When I entered Fairfield University in the Fall of 2011, I was an undecided major. One of the primary reasons I chose to go to Fairfield was because of its core curriculum. I felt that by taking various courses in different areas required by the core that I would be exposed to potential majors. In my sophomore year, I decided to major in sociology based on the class, "Introduction to Sociology," that I took with Professor Hodgson. I am so glad I did because not only did the class and Professor Hodgson provide a clear path for me to choose a major, but it allowed me to expand my knowledge on different cultures as well as my own. Sociology was a perfect fit for me as a major because I am highly interested in people, not only in what they think but why they think a certain way. Sociology has allowed me to think more clearly on topics that relate to day-to-day life and in many different ways and from many different perspectives.

 

What attributes about the faculty did you like most?

The faculty at Fairfield University, particularly the Sociology Department has helped me substantially. I feel that the department shows a great interest in its students. If you have any questions regarding academics, they are eager to help. They allow you to be you and encourage you to reach the goals you want to achieve. In my time at Fairfield University, I have always felt comfortable to go to my advisor or my professors with my concerns. Fairfield University has an extremely strong sense of community, which was so apparent to me as I interacted with my professors.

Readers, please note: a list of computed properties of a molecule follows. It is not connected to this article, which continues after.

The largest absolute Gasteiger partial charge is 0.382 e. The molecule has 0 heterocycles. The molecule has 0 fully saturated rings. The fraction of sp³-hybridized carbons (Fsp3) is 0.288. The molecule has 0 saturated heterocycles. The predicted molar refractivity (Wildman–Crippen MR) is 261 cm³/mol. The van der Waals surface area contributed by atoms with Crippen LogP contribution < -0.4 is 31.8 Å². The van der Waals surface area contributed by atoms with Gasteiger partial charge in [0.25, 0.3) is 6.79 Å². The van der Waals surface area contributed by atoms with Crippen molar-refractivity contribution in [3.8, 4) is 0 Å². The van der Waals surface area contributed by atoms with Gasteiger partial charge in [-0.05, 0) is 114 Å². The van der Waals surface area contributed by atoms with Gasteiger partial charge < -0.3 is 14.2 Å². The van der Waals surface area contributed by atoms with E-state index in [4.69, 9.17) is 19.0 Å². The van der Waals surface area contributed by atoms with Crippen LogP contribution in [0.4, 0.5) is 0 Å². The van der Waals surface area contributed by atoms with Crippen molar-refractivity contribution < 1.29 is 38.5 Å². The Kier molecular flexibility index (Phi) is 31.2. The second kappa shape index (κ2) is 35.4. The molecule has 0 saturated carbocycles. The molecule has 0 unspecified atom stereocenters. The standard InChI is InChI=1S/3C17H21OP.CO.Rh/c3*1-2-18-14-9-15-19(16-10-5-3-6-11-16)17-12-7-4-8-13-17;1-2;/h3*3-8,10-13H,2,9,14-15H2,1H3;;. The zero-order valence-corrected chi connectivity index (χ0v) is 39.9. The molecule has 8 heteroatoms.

cas_soc_haborakName: Fiona Haborak '15
Undergrad Degree: Sociology
Hometown: Bridgeport, CT
Extracurricular Activities: Fiona is currently the president of Anime Club at Fairfield University. Her hobbies include biking, writing, creating her own costumes, and she possesses a voracious appetite as an enthusiastic reader. 

How/why did you select your major/minor?

For my freshman year here at Fairfield, I took the introductory sociology course. Initially, I chose the class because it fulfilled a core requirement. As the semester progressed, I found myself enthralled by the material at hand. I thoroughly enjoyed the reading. Major theorists such as Durkheim and Weber became household names in my studies. You learn about people – society – in a completely different light. Sociology allows you to understand human beings as a collective. I also learned about my professor (Martorella), a former officer; I expressed my interest in the field. The following year I declared my major. The road ahead could branch out for me in a plethora of different ways like social work, for instance. I now have options readily available, though police work holds a special place in my heart. Sociology has been able to provide me with a solid foundation for the future in a better attempt to help people.